The film is then stretched about 3.5 times through the TDO, after which it is corona treated and wound up on a Kampf winder. The film rolls are then slit on an 800 meters/minute Atlas primary slitter and wrapped. The primary packing is done in the main plant itself as the environment is controlled. There is also a secondary slitter but this is used only for narrow widths and rolls of less length, requirements of which are rare. All scrap and waste film is fully recovered and granulated via an EREMA recycling plant.
I saw the second line running consistently at around 450 meters/minute and delivering film with a good gauge profile and good winding quality. All film is packed using wooden end-fitments and then strapped and stretch-wrapped. The wooden fitments and pallets are of high quality and imported. They are specially heat-treated and fumigated. All despatches are made in containers, which are sent to the port inside the free zone. About 75 per cent of the output is exported to Europe, North America and Latin America and the balance 25 per cent is supplied to GCC countries and Asia. I saw the loading of a 40 foot container being completed in just 20 minutes or so.
The plant runs round the year in 12-hour shifts. Total manpower strength is about 135 people, of which 110 to 120 are engaged in production. Downtime is very low because a lot of the routine maintenance is multiculously planned and carried out during filter changes.
The number of countries to which their film is exported has gone up from 64 to 94 over a period of time. They have developed a number of new film grades like heatsealable films, direct embossable films, special films for liquid packaging, matt films and ultra-clear films. They have a well equipped laboratory and quality is a major focus area.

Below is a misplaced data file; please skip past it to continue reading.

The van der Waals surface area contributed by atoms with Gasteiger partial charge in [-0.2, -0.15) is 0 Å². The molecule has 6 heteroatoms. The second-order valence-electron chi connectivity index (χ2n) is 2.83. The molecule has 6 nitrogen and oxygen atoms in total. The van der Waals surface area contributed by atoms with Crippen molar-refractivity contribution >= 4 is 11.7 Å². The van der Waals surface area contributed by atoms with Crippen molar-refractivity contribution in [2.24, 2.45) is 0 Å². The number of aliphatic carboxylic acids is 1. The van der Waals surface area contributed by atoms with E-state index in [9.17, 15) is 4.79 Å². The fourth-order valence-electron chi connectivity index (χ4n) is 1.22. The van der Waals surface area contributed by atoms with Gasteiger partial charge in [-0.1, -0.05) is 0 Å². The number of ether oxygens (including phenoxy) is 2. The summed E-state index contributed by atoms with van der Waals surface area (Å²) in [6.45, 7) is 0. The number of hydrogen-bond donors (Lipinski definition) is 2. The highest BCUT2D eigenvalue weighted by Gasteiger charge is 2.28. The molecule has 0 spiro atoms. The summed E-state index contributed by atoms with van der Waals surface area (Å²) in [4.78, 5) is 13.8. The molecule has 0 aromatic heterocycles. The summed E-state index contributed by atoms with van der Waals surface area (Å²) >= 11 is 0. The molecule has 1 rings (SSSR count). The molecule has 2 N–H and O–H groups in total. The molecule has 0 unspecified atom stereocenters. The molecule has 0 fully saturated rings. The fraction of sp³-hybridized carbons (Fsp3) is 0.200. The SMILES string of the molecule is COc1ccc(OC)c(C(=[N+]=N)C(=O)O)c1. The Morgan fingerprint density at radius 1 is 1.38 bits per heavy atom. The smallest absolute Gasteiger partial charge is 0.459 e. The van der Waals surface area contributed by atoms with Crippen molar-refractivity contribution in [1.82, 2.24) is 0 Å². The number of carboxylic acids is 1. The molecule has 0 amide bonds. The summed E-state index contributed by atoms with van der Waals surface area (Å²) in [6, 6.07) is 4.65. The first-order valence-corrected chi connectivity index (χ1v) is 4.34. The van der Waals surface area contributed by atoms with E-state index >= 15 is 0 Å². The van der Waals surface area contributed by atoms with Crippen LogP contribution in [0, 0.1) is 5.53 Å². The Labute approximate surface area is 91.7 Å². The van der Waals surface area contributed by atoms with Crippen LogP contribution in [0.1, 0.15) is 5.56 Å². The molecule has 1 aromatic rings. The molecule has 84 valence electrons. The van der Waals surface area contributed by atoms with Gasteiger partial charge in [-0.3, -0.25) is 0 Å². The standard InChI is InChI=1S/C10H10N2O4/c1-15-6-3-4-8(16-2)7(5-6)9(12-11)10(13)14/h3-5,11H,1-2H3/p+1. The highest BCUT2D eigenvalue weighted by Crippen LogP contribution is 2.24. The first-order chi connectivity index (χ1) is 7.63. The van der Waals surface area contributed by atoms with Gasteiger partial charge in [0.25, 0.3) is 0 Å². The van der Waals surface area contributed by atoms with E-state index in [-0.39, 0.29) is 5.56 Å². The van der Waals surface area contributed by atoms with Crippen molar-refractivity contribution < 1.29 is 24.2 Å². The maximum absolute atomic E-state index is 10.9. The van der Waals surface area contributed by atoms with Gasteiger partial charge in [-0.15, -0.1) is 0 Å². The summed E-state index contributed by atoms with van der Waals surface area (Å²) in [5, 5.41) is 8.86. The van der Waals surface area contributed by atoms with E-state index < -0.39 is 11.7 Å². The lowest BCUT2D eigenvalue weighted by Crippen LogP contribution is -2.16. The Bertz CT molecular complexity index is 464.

One was impressed with a number of things at the plant. They have used an innovative skylight design that keeps the factory well illuminated and bright during daylight hours without the use of artificial lighting. The whole plant and the metallising section was spotless and there was no scrap film lying anywhere on the floor (unusual for a film plant). All pathways were clearly demarcated and the whole environment was bright and cheerful. Hygiene and cleanliness is rigidly enforced. Before entering the plant, I was asked to sign a declaration that I had no illnesses or infections.
I had to don a sterile cap and gown and had to use a sanitising wash on my hands, something all plant personnel have to do as well. They have won the special award for Environment, Hygiene and Safety for 2006 given out by the Jebel Ali Free Zone Authority. Policies for quality and safety, company vision and mission statement were clearly laid out and prominently displayed all over the plant. The plant has been certified as complying with ISO 9000, 14000 and 22000 as well as HACCP.
According to Mr. Tiku, being based at the Jebel Ali Free Zone has been an advantage in terms of infrastructural support, quality and availability of power and lack of bureaucratic hassles. This gives them as much as a 15-day advantage in delivery lead-times compared to the Noida operation. This is why they have realigned their working in such a way that Dubai would cater to export requirements from Europe, America and Latin America and supplies to GCC countries whereas Noida would cater to the requirements of the Indian domestic market and the rest of Asia. The availability of local labour is very poor and they have had to draw on Indian labour, who are provided accommodation at the JAFZA itself. Therefore, their labour costs are high although productivity is very high. Overall, there has been no major cost advantage although their service levels and delivery lead times have improved substantially.
Flex have ambitious plans in the pipeline and, in keeping with their policy of being “near the customer”, they intend to set up production facilities in 7 more countries abroad by 2015.
In conclusion, I must admit that the plant is very well organised and well-run and compares favourably with any film plant I have seen worldwide. I had been eagerly looking forward to seeing what is one of the world’s largest BOPET lines in operation and I was not disappointed.